This course is not open to students who have received credit for MATH 134.
 Spring 2025
 FSR, Formal or Statistical Reasoning

Student has completed any of the following course(s): MATH 120 – Calculus 2 or MATH 211 – Introduction to Multivariable Calculus with a grade of C or better or equivalent.

MATH 236 Mathematical Structures 6 credits
Basic concepts and techniques used throughout mathematics. Topics include logic, mathematical induction and other methods of proof, problem solving, sets, cardinality, equivalence relations, functions and relations, and the axiom of choice. Other topics may include: algebraic structures, graph theory, and basic combinatorics.
 Spring 2025
 FSR, Formal or Statistical Reasoning

Student has completed any of the following course(s): MATH 134 – Linear Algebra with Applications or MATH 232– Linear Algebra AND MATH 210 – Calculus 3 or MATH 211 – Multivariable Calculus with a grade of C or better or equivalent.

MATH 241 Ordinary Differential Equations 6 credits
Ordinary differential equations are a fundamental language used by mathematicians, scientists, and engineers to describe processes involving continuous change. In this course we develop ordinary differential equations as models of real world phenomena and explore the mathematical ideas that arise within these models. Topics include separation of variables; phase portraits; equilibria and their stability; nondimensionalization; bifurcation analysis; and modeling of physical, biological, chemical, and social processes.
 Spring 2025
 FSR, Formal or Statistical Reasoning

Student must have completed any of the following course(s): MATH 134 – Linear Algebra with Applications or MATH 232 – Linear Algebra AND MATH 120 – Calculus 2 or MATH 211 – Multivariable Calculus with a grade of C or better or equivalents.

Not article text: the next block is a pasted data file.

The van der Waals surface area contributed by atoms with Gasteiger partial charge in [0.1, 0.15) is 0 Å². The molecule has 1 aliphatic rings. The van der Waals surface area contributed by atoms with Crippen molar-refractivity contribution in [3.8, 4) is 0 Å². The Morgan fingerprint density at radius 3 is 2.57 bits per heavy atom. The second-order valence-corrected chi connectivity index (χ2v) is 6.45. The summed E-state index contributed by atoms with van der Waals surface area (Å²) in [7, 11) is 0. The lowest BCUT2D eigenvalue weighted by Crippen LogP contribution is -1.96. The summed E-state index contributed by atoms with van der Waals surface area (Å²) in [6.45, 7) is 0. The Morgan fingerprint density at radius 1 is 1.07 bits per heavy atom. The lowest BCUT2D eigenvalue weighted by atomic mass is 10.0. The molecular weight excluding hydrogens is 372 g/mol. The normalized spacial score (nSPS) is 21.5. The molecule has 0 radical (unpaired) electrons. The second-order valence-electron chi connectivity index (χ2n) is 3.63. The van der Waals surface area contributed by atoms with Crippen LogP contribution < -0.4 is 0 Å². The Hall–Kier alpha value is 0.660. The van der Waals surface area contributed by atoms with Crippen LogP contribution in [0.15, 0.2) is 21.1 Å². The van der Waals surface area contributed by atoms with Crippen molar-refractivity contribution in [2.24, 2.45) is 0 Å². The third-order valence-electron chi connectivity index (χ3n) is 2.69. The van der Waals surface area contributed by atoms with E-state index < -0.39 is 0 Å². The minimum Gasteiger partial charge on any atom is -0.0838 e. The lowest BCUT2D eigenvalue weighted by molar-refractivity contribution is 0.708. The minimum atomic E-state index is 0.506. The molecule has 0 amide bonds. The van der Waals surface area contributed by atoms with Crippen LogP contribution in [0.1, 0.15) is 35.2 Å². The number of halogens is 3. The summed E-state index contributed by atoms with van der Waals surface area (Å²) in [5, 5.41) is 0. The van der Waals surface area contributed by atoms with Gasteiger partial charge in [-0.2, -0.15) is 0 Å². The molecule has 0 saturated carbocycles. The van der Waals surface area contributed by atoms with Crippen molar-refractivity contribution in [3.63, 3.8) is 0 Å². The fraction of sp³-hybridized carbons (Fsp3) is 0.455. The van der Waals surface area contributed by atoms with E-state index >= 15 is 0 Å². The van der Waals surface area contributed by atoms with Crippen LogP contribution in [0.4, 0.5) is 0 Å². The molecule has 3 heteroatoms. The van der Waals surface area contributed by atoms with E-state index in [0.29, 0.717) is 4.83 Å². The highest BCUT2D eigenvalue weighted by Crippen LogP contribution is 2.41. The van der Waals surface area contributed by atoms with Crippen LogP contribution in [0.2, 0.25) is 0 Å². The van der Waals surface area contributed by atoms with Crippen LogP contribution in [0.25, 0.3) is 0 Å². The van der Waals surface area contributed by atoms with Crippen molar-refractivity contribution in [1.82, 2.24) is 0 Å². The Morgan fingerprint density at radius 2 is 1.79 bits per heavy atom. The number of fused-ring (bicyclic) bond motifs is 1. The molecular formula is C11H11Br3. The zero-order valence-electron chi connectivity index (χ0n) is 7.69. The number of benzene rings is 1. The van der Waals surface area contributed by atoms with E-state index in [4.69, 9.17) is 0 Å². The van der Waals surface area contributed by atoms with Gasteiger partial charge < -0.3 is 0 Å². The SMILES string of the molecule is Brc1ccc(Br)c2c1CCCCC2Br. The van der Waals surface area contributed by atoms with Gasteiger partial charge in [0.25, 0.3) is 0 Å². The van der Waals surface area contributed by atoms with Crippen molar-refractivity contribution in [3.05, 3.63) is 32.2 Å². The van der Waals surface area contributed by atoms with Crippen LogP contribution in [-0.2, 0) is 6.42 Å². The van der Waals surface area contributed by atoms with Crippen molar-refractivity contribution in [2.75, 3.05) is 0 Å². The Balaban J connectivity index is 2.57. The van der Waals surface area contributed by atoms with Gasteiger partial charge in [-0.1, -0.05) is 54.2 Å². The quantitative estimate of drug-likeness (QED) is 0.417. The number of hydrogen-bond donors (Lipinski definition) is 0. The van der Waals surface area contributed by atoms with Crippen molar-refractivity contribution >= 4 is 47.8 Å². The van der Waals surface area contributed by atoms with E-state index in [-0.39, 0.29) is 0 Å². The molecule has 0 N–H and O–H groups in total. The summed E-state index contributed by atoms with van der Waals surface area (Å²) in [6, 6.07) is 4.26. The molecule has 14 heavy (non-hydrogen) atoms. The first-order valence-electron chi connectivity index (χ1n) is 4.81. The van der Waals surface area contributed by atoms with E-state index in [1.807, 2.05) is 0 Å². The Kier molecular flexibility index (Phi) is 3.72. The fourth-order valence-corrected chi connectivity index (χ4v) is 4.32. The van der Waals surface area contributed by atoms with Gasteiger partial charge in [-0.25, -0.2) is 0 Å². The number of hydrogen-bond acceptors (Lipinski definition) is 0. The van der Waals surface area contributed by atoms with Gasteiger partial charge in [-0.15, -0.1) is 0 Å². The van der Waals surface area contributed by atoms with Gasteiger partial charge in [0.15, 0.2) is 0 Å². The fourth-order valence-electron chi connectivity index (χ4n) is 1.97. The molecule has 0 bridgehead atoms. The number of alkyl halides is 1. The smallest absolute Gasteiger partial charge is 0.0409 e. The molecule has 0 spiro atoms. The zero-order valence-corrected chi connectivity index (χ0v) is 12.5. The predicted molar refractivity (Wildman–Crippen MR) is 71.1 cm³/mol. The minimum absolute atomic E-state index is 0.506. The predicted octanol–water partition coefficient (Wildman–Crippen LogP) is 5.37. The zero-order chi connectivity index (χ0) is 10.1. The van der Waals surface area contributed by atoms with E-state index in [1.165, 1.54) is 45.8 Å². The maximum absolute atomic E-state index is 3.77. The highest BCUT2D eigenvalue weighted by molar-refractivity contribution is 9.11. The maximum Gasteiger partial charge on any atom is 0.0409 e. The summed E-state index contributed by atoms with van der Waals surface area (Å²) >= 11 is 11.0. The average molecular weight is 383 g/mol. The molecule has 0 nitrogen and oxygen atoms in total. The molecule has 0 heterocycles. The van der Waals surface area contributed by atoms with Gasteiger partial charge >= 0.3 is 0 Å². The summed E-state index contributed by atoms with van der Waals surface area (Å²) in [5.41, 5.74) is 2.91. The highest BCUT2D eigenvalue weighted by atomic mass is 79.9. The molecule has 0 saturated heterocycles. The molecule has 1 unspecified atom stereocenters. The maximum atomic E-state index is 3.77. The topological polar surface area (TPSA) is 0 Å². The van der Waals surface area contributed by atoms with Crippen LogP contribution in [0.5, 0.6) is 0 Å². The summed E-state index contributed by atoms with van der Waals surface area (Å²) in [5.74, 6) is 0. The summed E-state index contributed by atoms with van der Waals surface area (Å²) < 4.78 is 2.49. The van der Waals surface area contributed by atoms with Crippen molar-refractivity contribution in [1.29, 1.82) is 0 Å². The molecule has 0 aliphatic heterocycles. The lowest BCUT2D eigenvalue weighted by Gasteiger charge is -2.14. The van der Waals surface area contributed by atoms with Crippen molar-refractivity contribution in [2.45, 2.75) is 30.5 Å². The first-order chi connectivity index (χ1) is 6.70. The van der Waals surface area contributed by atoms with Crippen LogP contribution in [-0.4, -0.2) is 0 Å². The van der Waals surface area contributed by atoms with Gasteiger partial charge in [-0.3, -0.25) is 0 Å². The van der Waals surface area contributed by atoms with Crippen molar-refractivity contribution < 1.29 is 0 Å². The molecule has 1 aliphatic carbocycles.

MATH 271 Optimization 6 credits
Optimization is all about selecting theΒ "best"Β thing. Finding the most likely strategy to win a game, the route that gets you there the fastest, or the curve that most closely fits given data are all examples of optimization problems. In this course we study linear optimization (also known as linear programming), the simplex method, and duality from both a theoretical and a computational perspective. Applications will be selected from statistics, economics, computer science, and more. Additional topics in nonlinear and convex optimization will be covered as time permits.
 Spring 2025
 FSR, Formal or Statistical Reasoning

Student must have completed any of the following course(s): MATH 134 – Linear Algebra with Applications or MATH 232 – Linear Algebra AND MATH 120 – Calculus 2 or MATH 211 – Multivariable Calculus with a grade of C or better or equivalents.

MATH 331 Real Analysis II 6 credits
Further topics in analysis such as measure theory, Lebesgue integration or Banach and Hilbert spaces.
 Spring 2025
 FSR, Formal or Statistical Reasoning

Student has completed any of the following course(s): MATH 321 – Real Analysis I with a grade of C or better.

MATH 341 Partial Differential Equations 6 credits
An introduction to partial differential equations with emphasis on the heat equation, wave equation, and Laplace’s equation. Topics include the method of characteristics, separation of variables, Fourier series, Fourier transforms and existence/uniqueness of solutions.
 Spring 2025
 FSR, Formal or Statistical Reasoning

Student has completed any of the following course(s): MATH 241 – Ordinary Differential Equations with grade of C or better.

MATH 342 Abstract Algebra I 6 credits
Introduction to algebraic structures, including groups, rings, and fields. Homomorphisms and quotient structures, polynomials, unique factorization. Other topics may include applications such as Burnside’s counting theorem, symmetry groups, polynomial equations, or geometric constructions.